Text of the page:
By Deborah Bailey | AFRO | Word In Black
This post was originally published on Afro
(WIB) – Graduation at the Washington-Baltimore area’s Historically Black Colleges and Universities (HBCUs) have been a standing ovation experience this Spring in the area. All area HBCUs have returned to in-person events this year after many had postponed graduation ceremonies altogether in the early days of Spring 2020. Most campuses held hybrid celebrations in Spring 2021.
However, this Spring, nothing can hold our area HBCUs and their students back from joyful face-to-face celebrations spanning the I-495 and I-695 Beltways. Although all campuses are abiding by some Covid-19 protocols, including masking, social distancing and alternative viewing sites on campus, in-person celebrations have returned to the area.
The University of the District of Columbia (UDC) got the celebration started at the Walter E. Washington Convention Center with renowned Civil Rights Attorney, Ben Crump serving as keynote speaker.
“If you ever get the opportunity to speak truth to power, you do it, baby, you do it,” Crump said, starting his speech with the encouragement his grandmother gave him.
Our ancestor, you all have to live up to your legacy,” Crump said to the graduates of UDC’s six Schools and Colleges including graduates of the David A. Clarke School of Law.
Less than 20 minutes away, Academy Award-nominated actress and Howard University Alumnae, Taraji P. Henson came home to the “Hilltop” to address a sea of Blue and Gold clad graduates at Howard University. Henson, the founder of a foundation advocating for mental health, understood the journey that many of the graduates had survived, graduating in what is now the third year of the Pandemic.
“You don’t like what you’ve been through,” she encouraged the graduates.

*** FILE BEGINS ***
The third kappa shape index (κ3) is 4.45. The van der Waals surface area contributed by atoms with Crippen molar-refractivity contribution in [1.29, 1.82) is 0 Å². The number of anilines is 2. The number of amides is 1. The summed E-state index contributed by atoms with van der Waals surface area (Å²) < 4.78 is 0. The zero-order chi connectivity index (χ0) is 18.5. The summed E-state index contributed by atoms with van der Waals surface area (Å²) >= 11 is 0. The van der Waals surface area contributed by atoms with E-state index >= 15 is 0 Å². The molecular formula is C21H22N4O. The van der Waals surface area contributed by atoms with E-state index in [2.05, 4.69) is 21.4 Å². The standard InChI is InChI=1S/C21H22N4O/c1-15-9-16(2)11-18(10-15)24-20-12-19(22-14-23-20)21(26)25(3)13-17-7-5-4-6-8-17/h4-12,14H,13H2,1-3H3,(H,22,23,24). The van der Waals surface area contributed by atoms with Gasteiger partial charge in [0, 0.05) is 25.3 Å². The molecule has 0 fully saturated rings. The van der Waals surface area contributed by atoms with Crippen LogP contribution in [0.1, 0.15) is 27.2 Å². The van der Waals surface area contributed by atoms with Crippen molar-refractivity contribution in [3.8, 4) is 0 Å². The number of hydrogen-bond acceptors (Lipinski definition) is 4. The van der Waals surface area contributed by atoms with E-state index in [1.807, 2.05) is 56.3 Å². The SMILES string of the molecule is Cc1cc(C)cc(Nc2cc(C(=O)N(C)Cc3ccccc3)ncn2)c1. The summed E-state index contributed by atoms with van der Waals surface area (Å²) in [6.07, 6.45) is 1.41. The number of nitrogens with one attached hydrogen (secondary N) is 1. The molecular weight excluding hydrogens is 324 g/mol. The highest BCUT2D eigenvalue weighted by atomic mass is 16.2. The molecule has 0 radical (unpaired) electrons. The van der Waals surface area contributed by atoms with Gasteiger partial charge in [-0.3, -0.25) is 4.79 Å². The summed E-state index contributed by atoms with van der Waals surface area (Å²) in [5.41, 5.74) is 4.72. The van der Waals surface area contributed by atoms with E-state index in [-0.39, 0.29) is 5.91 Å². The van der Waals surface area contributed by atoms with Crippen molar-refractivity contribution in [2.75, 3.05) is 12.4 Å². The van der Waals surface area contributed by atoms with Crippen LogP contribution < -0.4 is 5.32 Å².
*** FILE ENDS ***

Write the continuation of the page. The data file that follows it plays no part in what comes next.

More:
This weekend, HBCU commencement mania continued on May 20 as Bowie State University celebrates its first complete in-person graduation exercises since the start of the pandemic. To celebrate, Bowie State welcomed Jacqueline McWilliams Parker, the first female Central Intercollegiate Athletic Association Commissioner as the keynote speaker. McWilliams Parker is in her ninth season as a CIAA Commissioner, is a member of the NCAA Board of Governors and will address Bowie State’s graduating class of Bulldogs.
Heading north on I-95, Coppin State University welcomed Baltimore Police Department Deputy Commissioner Sheree Briscoe as Commencement speaker, also on May 20. The well-regarded Briscoe; rose through the ranks in the Police Department’s Western Division and oversees the Operations Bureau within the Baltimore Police Department, including the Patrol Division, Criminal Investigation Division, and Data-Driven Strategies Division.
“It is a privilege to continue the legacy of the many great alumni, from Fanny Jackson Coppin to our city’s first African-American Police Commissioner, Bishop Lee Robinson,” Briscoe said.
On May 21, Morgan State rounded out the area HBCU Commencement celebrations with a salute to social justice, honoring three “vanguards” of “social justice and the African-American Experience” according to Morgan State’s Commencement Committee.
The University would bestow honorary degrees to acclaimed Morgan alumnus and filmmaker David E. Talbert, who also served as Commencement Speaker, and Morgan alumnus David Burton, the chief proponent in the landmark Coalition for Excellence and Equity in Maryland Higher Education (HBCUs) vs. the State of Maryland lawsuit; and Super Bowl quarterback and champion for social justice, Colin Kaepernick.
“We are absolutely thrilled to bestow honorary degrees to David E. Talbert, David Burton and Colin Kaepernick for their individual, and collective, contributions to the progression of the Black narrative and pursuit of excellence,” added Wilson.
So, no matter where you travel on the 327-mile journey between Washington, D.C. and Baltimore, Md., our HBCUs are celebrating a new class of graduates, with living examples of the tenacity, the creativity and the greatness that comes from the Black experience.
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